One way to take golf instruction up a notch, according to mind coach Karl Morris, is by making a simple change of venue.
Morris – who has worked with the likes of Lee Westwood, Darren Clarke, Paul McGinley, Graeme McDowell and former Canadian club professional champion Danny King, says he’s seeing more of what he calls a “range culture,” in which players and instructors tend to overlook the place where shots count most.
“The problem that we have in golf – and it’s such a fundamental really – is it’s the only sport, really, where coaches see the people that they teach in an environment where they don’t play the game,” said Morris.
“So, people go for a golf lesson on the range and generally, after a spell, hit the ball pretty well on the range, but then they go out on the golf course and it’s often a different story,” he added.
“A soccer coach will be on a soccer pitch, but we have this unique scenario going on with golf and I think the problem is that, because of the way that practice is set up with golf, you hit so many balls one after the other, people find the rhythm and they start hitting good shots as a result of that,” said Morris.
“The nature of the game on the course is that there’s such a long interval between shots,” he said. “I don’t think there’s enough attention paid with coaches to what people are actually doing on the course as opposed to just the golf swing.”
Of course, the playing lesson was once a common practice between golf professionals and club members, but with so many other responsibilities these days, the practice is less common today, but it may mean an enhanced reputation for instruction, according to Morris.
“I really think that a lot of people would get a massive benefit from having a playing lesson from the professional, from the coach, even if it’s just a few holes because the coach will genuinely see what that person does on the golf course,” said Morris.
“The good thing is that if people go for a lesson with the pro, they’re going to be a bit nervous, which is great because you’re actually seeing them in that state of mind that they would be in at tournaments,” he said.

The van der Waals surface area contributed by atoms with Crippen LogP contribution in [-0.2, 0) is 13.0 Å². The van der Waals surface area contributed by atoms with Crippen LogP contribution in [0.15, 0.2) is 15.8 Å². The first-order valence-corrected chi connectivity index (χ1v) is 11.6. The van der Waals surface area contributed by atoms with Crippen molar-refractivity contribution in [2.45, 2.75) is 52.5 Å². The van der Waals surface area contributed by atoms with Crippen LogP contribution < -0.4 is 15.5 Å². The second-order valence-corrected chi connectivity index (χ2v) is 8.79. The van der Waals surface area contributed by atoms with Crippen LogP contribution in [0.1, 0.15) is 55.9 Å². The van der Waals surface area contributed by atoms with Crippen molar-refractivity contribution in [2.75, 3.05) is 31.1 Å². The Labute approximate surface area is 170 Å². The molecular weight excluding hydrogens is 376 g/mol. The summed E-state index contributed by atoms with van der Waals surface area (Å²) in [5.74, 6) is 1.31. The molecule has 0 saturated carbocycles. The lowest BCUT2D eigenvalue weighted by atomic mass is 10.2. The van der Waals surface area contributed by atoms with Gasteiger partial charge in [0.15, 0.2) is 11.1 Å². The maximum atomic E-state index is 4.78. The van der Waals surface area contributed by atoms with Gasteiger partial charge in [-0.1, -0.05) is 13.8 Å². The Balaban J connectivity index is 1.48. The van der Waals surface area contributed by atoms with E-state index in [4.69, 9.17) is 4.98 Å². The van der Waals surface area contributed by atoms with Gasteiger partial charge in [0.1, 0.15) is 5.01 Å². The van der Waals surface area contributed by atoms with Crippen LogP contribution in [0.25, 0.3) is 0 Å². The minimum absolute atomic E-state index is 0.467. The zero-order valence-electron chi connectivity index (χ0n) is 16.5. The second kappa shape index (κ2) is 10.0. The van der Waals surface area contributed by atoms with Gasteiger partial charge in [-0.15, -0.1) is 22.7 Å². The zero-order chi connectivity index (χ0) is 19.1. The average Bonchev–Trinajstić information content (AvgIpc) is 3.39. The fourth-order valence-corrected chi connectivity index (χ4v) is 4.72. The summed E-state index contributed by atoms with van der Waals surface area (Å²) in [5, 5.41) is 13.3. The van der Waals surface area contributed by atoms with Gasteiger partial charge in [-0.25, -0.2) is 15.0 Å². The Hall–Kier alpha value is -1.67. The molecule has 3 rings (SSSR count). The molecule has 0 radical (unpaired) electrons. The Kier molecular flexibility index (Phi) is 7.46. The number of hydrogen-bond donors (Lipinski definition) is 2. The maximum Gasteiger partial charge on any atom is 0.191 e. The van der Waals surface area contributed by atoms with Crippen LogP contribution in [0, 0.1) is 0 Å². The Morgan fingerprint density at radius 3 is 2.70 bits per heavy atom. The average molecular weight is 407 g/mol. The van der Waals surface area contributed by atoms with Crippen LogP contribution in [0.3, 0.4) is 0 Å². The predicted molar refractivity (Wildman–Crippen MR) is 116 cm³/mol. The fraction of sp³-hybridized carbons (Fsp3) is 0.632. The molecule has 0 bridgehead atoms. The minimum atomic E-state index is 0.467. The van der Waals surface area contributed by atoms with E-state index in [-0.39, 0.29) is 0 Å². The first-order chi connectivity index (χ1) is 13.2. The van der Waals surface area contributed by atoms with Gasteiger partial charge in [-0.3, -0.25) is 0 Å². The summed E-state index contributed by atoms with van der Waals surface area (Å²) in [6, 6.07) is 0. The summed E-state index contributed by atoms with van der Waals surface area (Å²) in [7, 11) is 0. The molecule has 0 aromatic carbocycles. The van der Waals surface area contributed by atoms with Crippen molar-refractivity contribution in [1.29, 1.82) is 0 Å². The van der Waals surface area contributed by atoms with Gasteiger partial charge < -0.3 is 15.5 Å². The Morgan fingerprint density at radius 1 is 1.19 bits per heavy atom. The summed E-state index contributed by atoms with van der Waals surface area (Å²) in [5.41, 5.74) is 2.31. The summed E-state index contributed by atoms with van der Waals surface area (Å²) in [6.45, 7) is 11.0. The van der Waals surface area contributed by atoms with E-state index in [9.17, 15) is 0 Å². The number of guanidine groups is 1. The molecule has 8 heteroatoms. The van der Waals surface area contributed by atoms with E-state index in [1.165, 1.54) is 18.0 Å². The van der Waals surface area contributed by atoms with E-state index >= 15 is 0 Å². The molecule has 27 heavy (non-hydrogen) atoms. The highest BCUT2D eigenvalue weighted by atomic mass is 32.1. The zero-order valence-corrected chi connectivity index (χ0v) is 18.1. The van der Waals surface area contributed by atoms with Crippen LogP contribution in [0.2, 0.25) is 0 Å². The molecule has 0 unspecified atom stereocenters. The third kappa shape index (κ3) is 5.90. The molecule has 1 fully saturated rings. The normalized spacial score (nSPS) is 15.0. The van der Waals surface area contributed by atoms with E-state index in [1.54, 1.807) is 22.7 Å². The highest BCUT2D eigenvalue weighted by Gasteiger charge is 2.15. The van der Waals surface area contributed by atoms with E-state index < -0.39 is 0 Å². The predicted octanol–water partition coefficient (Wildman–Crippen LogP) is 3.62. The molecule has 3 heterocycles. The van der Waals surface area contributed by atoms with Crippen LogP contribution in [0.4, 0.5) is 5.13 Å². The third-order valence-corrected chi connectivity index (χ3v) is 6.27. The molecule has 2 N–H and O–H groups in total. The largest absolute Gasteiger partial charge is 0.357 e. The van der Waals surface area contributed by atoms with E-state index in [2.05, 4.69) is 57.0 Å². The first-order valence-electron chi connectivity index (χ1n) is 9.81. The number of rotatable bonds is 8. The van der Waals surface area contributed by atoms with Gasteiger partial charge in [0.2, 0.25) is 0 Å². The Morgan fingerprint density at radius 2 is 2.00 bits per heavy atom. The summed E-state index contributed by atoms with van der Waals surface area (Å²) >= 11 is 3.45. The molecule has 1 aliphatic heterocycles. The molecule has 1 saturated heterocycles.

“Generally, people either get very quick in what they do or they take too long. They tend to get out of their natural rhythm, so the coach could actually see them in that situation, be able to give them some ideas to work on on the course, as well as working on the swing,” he added.
The concentration on the mechanics of the golf swing can be overpowering, according to Morris, leading to a robot-like mindset within a human being.
“I think the main mental error is that what people tend to do as a result of taking golf lessons is they tend to be too conscious of the moves they’re trying to make in the golf swing, so they’re actually trying to swing literally A, B, C, D and think about the movements that they’re making.
“To me, we need to get people to understand that the best golf you’re ever going to play is where you’re playing a lot more automatically rather than just trying to place yourself into various positions,” said Morris, adding that golf professionals can offer a lot in on-course psychology even if not formally trained.
“I think some of the greatest psychologists ever have been some coaches. If you read some of things Harvey Penick talked about many, many years ago in his Little Red Book, that’s 90 per cent a psychology book,” said Morris.
“I’ve been in the company of coaches like Butch Harmon over the years and Butch Harmon is an outstanding psychologist because he understands the importance of getting people in the right frame of mind,” he said.
Morris is in the Toronto area this week, offering his knowledge at a couple of seminars Tuesday at Lionhead Golf and Country Club near Mississauga and Wednesday at Deer CreekGolf and Banquet Facility in Ajax.
“I spent about 10 years out on tour, working with various players and seeing things that work and things that definitely didn’t work,” said Morris.
“Over the last 18 months, two years, a big thing for me has been working a lot more, giving talks to club members and club golfers because I really feel as though I’ve got a few ideas that I’ve found are important for people to listen to because they do work,” he said.
“It’s come as a result of seeing good players and the mistakes I’ve made and the mistakes they’ve made,” added Morris.